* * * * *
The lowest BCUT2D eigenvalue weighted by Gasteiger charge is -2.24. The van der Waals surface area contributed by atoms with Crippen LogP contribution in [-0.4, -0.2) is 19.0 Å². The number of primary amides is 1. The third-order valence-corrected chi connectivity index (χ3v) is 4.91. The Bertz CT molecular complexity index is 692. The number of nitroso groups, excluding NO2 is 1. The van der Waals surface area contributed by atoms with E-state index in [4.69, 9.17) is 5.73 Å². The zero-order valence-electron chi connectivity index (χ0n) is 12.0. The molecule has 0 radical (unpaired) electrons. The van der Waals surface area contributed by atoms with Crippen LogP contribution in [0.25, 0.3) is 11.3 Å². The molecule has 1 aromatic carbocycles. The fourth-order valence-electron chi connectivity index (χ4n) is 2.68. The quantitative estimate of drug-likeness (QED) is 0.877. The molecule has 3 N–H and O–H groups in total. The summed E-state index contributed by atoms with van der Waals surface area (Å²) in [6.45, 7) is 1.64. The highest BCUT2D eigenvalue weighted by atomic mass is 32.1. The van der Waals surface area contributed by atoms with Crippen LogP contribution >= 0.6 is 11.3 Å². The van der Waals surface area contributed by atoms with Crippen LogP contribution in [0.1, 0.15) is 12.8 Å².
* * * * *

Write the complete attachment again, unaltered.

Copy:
The lowest BCUT2D eigenvalue weighted by Gasteiger charge is -2.24. The van der Waals surface area contributed by atoms with Crippen LogP contribution in [-0.4, -0.2) is 19.0 Å². The number of primary amides is 1. The third-order valence-corrected chi connectivity index (χ3v) is 4.91. The Bertz CT molecular complexity index is 692. The number of nitroso groups, excluding NO2 is 1. The van der Waals surface area contributed by atoms with E-state index in [4.69, 9.17) is 5.73 Å². The zero-order valence-electron chi connectivity index (χ0n) is 12.0. The molecule has 0 radical (unpaired) electrons. The van der Waals surface area contributed by atoms with Crippen LogP contribution in [0.25, 0.3) is 11.3 Å². The molecule has 1 aromatic carbocycles. The fourth-order valence-electron chi connectivity index (χ4n) is 2.68. The quantitative estimate of drug-likeness (QED) is 0.877. The molecule has 3 N–H and O–H groups in total. The summed E-state index contributed by atoms with van der Waals surface area (Å²) in [6.45, 7) is 1.64. The highest BCUT2D eigenvalue weighted by atomic mass is 32.1. The van der Waals surface area contributed by atoms with Crippen LogP contribution >= 0.6 is 11.3 Å². The van der Waals surface area contributed by atoms with Crippen LogP contribution in [0.1, 0.15) is 12.8 Å².